Power of the Force Collection 2
Item No.: Asst. 69605 No. 69834
Includes: Torture rack, Freeze Frame
Action Feature: Light-up eyeport
Availability: Summer 1998
Appearances: Return of the Jedi
Bio: Originally designed to work in smelting factories, 8D8 worked under EV-9D9 in Jabba the Hutt's droid operations center. (Taken from the figure's cardback.)
Image: The toy shelves of Adam Pawlus.
Commentary: We'll save the snide remarks about how poor a seller 8D8 turned out to be for later, and we'll start off by pointing out that it's an excellent figure. It's wiry and thin, like it should be. He has some dirt and damage on him just like the movie. He has light-up yellow eyes, six points of articulation, and is pretty much everything you could ask for from a figure based on this droid. For 1998, this was an excellent figure-- it's just not one fans really seemed to want, and why Kenner made it a point to be in the first few years of the line is beyond me given that its vintage counterpart is also pretty undesirable. The sculpt is excellent, the deco is good, and the articulation isn't bad. Oh, and it includes a torture rack accessory which is particularly notable as the droid with which it can torture wasn't released for almost a year and a half later.
Collector's Notes: Along with the Rancor Keeper, this is one of the figures you can blame for Expanded Universe's poor distribution in 1998. Most of the blame tends to go to Malakili, as the Rancor-keeping plastic heap of boring had figures from 1997 stick around to cause problems in 1998 and beyond. What's particularly notable about this figure is that along with the Ugnaughts, sometimes you'll still see them in drug stores. I myself saw one in a Rite-Aid not two weeks ago, while killing time for my pizza to be done from Hungry Howie's. As such, this figure is pretty close to worthless-- so remember that when you buy yours.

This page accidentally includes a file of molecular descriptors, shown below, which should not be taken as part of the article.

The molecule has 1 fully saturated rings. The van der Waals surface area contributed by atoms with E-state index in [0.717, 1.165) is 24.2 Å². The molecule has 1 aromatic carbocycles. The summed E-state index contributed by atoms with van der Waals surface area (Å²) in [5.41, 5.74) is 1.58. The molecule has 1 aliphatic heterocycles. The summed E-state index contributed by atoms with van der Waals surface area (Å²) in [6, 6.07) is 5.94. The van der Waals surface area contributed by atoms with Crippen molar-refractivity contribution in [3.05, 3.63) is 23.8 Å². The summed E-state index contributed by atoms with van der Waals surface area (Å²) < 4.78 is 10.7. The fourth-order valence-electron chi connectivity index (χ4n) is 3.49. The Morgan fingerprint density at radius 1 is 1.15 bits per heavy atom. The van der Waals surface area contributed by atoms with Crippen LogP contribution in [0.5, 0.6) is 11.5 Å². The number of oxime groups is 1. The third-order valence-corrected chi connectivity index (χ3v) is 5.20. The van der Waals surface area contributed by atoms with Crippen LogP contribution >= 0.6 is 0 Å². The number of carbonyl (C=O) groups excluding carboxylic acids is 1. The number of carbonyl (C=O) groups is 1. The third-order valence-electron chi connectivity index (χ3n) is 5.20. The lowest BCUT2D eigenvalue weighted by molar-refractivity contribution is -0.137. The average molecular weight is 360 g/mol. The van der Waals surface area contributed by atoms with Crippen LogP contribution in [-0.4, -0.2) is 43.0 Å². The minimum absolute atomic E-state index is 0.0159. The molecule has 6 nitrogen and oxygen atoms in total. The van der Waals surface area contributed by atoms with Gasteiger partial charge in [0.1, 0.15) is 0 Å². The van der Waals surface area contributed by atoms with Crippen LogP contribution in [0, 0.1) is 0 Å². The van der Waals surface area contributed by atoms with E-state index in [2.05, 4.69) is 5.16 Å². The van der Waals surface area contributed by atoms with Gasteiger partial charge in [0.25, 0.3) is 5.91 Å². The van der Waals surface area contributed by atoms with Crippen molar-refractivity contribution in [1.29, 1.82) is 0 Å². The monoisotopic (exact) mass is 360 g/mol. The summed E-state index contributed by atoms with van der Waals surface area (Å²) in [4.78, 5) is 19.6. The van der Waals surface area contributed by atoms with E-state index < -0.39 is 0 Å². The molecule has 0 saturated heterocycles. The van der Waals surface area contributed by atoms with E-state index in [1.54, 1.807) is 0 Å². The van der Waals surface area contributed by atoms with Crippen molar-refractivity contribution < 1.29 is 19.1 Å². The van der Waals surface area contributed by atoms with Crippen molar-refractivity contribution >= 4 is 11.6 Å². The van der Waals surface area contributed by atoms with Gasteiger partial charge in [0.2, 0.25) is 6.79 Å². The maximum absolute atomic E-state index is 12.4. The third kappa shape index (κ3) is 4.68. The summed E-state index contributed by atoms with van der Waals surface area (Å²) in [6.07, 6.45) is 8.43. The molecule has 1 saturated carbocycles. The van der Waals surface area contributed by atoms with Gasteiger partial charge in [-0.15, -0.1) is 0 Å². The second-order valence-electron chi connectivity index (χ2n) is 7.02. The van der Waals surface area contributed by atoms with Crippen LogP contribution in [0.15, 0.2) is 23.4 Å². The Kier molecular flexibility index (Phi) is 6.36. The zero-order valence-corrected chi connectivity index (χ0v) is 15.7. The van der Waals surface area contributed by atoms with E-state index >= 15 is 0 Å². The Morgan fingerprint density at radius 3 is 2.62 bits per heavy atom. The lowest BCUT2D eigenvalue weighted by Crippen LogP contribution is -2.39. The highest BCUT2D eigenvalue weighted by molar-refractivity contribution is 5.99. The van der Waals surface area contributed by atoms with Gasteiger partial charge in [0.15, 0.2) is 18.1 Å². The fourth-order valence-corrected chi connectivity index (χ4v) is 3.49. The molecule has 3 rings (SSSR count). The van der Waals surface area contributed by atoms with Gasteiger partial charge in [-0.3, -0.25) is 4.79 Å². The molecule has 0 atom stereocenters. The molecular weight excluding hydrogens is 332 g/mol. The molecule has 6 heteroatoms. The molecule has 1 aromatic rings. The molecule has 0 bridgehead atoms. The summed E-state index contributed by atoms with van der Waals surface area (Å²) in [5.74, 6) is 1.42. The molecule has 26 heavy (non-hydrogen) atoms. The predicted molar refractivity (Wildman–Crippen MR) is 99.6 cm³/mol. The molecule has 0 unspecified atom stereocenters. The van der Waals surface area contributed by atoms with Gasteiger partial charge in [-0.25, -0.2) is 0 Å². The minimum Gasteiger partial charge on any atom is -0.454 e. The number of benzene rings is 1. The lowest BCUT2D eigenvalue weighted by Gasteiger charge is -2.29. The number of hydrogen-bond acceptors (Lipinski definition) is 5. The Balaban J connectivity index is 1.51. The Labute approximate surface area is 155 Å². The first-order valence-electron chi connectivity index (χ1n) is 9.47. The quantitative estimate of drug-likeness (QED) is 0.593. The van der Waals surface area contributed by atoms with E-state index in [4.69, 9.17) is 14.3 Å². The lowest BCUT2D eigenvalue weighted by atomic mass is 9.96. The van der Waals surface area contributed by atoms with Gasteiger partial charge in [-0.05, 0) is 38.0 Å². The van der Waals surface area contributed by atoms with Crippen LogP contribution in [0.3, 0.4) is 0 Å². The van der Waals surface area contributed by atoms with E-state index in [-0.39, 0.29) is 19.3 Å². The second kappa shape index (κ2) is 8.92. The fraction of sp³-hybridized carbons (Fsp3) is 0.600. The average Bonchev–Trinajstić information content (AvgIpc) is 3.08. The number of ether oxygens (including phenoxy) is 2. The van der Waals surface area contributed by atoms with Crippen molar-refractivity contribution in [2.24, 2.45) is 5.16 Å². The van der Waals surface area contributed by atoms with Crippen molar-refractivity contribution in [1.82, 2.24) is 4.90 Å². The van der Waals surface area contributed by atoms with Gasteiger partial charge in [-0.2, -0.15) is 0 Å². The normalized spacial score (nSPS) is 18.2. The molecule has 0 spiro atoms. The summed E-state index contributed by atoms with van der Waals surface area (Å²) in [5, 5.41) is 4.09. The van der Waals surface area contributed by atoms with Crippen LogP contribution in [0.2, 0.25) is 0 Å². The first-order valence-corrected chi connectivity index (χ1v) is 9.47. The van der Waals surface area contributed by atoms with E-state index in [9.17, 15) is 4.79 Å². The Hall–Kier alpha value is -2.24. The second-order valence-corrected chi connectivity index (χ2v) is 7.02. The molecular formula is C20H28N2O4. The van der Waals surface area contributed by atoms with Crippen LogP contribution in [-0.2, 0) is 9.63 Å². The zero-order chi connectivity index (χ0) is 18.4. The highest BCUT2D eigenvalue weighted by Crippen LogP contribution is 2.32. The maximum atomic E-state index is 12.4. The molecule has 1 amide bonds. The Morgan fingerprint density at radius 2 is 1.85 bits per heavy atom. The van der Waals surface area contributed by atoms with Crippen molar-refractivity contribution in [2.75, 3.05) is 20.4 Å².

I really can't emphasize enough how bad a seller this figure is. I won't say "was" because I probably see one or two at retail every year. Sure, it's mostly in drug stores, but that says everything-- those places have high traffic and, in theory, can burn through toys quickly. If a figure stays put on the pegs for nine years, wow. That's a sign of a pegwarmer. People write in to Q&A all the time to complain how their store is "buried" in Heroes & Villains figures, but I guarantee you that they won't be there a decade later. Or, most likely, by the next holiday season. 8D8's longevity in stores is really quite amazing, especially if you consider just how long nine years is in relation to the vintage line. That's like the 1978 Luke Skywalker 12-back figure being found in stores in 1987, which, if you were a fan in 1987, was pretty much unthinkable.
Day 300: March 2, 2007